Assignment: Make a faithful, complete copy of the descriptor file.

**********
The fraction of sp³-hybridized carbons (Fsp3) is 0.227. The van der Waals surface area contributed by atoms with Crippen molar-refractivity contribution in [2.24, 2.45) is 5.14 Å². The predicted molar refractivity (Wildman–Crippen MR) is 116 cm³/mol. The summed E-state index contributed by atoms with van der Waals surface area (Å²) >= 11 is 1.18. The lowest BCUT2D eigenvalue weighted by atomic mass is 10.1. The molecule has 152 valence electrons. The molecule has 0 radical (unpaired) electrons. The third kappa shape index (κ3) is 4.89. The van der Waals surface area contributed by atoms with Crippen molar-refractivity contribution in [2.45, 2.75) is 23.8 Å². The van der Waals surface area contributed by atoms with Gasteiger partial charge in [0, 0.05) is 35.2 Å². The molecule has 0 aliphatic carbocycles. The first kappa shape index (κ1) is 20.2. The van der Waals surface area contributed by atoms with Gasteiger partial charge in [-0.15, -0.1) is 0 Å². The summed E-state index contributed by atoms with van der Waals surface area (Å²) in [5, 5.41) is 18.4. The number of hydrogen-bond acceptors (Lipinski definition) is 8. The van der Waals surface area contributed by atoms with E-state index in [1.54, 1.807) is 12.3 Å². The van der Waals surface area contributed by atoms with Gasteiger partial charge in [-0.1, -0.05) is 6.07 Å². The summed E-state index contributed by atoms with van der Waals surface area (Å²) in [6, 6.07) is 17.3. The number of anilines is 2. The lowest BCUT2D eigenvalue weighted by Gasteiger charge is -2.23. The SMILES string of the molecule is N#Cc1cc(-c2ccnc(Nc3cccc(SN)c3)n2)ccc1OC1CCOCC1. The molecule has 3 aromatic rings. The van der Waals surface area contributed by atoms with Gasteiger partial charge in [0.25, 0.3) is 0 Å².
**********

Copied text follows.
The fraction of sp³-hybridized carbons (Fsp3) is 0.227. The van der Waals surface area contributed by atoms with Crippen molar-refractivity contribution in [2.24, 2.45) is 5.14 Å². The predicted molar refractivity (Wildman–Crippen MR) is 116 cm³/mol. The summed E-state index contributed by atoms with van der Waals surface area (Å²) >= 11 is 1.18. The lowest BCUT2D eigenvalue weighted by atomic mass is 10.1. The molecule has 152 valence electrons. The molecule has 0 radical (unpaired) electrons. The third kappa shape index (κ3) is 4.89. The van der Waals surface area contributed by atoms with Crippen molar-refractivity contribution in [2.45, 2.75) is 23.8 Å². The van der Waals surface area contributed by atoms with Gasteiger partial charge in [0, 0.05) is 35.2 Å². The molecule has 0 aliphatic carbocycles. The first kappa shape index (κ1) is 20.2. The van der Waals surface area contributed by atoms with Gasteiger partial charge in [-0.15, -0.1) is 0 Å². The summed E-state index contributed by atoms with van der Waals surface area (Å²) in [5, 5.41) is 18.4. The number of hydrogen-bond acceptors (Lipinski definition) is 8. The van der Waals surface area contributed by atoms with E-state index in [1.54, 1.807) is 12.3 Å². The van der Waals surface area contributed by atoms with Gasteiger partial charge in [-0.1, -0.05) is 6.07 Å². The summed E-state index contributed by atoms with van der Waals surface area (Å²) in [6, 6.07) is 17.3. The number of anilines is 2. The lowest BCUT2D eigenvalue weighted by Gasteiger charge is -2.23. The SMILES string of the molecule is N#Cc1cc(-c2ccnc(Nc3cccc(SN)c3)n2)ccc1OC1CCOCC1. The molecule has 3 aromatic rings. The van der Waals surface area contributed by atoms with Gasteiger partial charge in [0.25, 0.3) is 0 Å².